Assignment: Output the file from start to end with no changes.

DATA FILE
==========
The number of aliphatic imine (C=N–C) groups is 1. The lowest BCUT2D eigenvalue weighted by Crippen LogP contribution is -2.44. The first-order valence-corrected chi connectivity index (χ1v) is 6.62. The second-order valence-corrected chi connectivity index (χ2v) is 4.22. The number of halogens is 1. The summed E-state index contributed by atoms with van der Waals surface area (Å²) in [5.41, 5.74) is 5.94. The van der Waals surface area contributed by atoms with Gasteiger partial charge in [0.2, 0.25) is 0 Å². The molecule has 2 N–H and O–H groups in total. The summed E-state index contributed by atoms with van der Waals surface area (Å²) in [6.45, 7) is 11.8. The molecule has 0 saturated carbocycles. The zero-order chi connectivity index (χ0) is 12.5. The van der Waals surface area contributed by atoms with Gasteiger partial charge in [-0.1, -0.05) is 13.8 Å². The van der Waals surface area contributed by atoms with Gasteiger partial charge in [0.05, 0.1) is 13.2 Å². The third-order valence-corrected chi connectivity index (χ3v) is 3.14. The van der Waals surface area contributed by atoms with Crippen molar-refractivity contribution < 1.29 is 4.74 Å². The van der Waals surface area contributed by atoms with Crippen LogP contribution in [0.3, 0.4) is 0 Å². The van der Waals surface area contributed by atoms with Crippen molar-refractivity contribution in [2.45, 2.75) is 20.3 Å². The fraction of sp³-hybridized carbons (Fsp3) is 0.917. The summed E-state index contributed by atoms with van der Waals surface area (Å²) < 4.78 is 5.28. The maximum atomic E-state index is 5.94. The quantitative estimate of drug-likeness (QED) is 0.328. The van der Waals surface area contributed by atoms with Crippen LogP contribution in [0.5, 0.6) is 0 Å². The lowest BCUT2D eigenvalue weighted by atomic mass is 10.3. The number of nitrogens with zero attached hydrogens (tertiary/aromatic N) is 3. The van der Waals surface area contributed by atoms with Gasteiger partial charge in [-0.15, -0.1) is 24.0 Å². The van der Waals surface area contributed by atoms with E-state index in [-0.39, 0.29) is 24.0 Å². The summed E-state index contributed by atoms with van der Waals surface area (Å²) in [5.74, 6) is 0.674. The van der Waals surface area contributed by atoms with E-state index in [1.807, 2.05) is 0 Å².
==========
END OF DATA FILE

The number of aliphatic imine (C=N–C) groups is 1. The lowest BCUT2D eigenvalue weighted by Crippen LogP contribution is -2.44. The first-order valence-corrected chi connectivity index (χ1v) is 6.62. The second-order valence-corrected chi connectivity index (χ2v) is 4.22. The number of halogens is 1. The summed E-state index contributed by atoms with van der Waals surface area (Å²) in [5.41, 5.74) is 5.94. The van der Waals surface area contributed by atoms with Gasteiger partial charge in [0.2, 0.25) is 0 Å². The molecule has 2 N–H and O–H groups in total. The summed E-state index contributed by atoms with van der Waals surface area (Å²) in [6.45, 7) is 11.8. The molecule has 0 saturated carbocycles. The zero-order chi connectivity index (χ0) is 12.5. The van der Waals surface area contributed by atoms with Gasteiger partial charge in [-0.1, -0.05) is 13.8 Å². The van der Waals surface area contributed by atoms with Gasteiger partial charge in [0.05, 0.1) is 13.2 Å². The third-order valence-corrected chi connectivity index (χ3v) is 3.14. The van der Waals surface area contributed by atoms with Crippen molar-refractivity contribution < 1.29 is 4.74 Å². The van der Waals surface area contributed by atoms with Crippen LogP contribution in [0.3, 0.4) is 0 Å². The van der Waals surface area contributed by atoms with Crippen molar-refractivity contribution in [2.45, 2.75) is 20.3 Å². The fraction of sp³-hybridized carbons (Fsp3) is 0.917. The summed E-state index contributed by atoms with van der Waals surface area (Å²) < 4.78 is 5.28. The maximum atomic E-state index is 5.94. The quantitative estimate of drug-likeness (QED) is 0.328. The van der Waals surface area contributed by atoms with Crippen LogP contribution in [0.5, 0.6) is 0 Å². The lowest BCUT2D eigenvalue weighted by atomic mass is 10.3. The number of nitrogens with zero attached hydrogens (tertiary/aromatic N) is 3. The van der Waals surface area contributed by atoms with Gasteiger partial charge in [-0.15, -0.1) is 24.0 Å². The van der Waals surface area contributed by atoms with E-state index in [-0.39, 0.29) is 24.0 Å². The summed E-state index contributed by atoms with van der Waals surface area (Å²) in [5.74, 6) is 0.674. The van der Waals surface area contributed by atoms with E-state index in [1.807, 2.05) is 0 Å².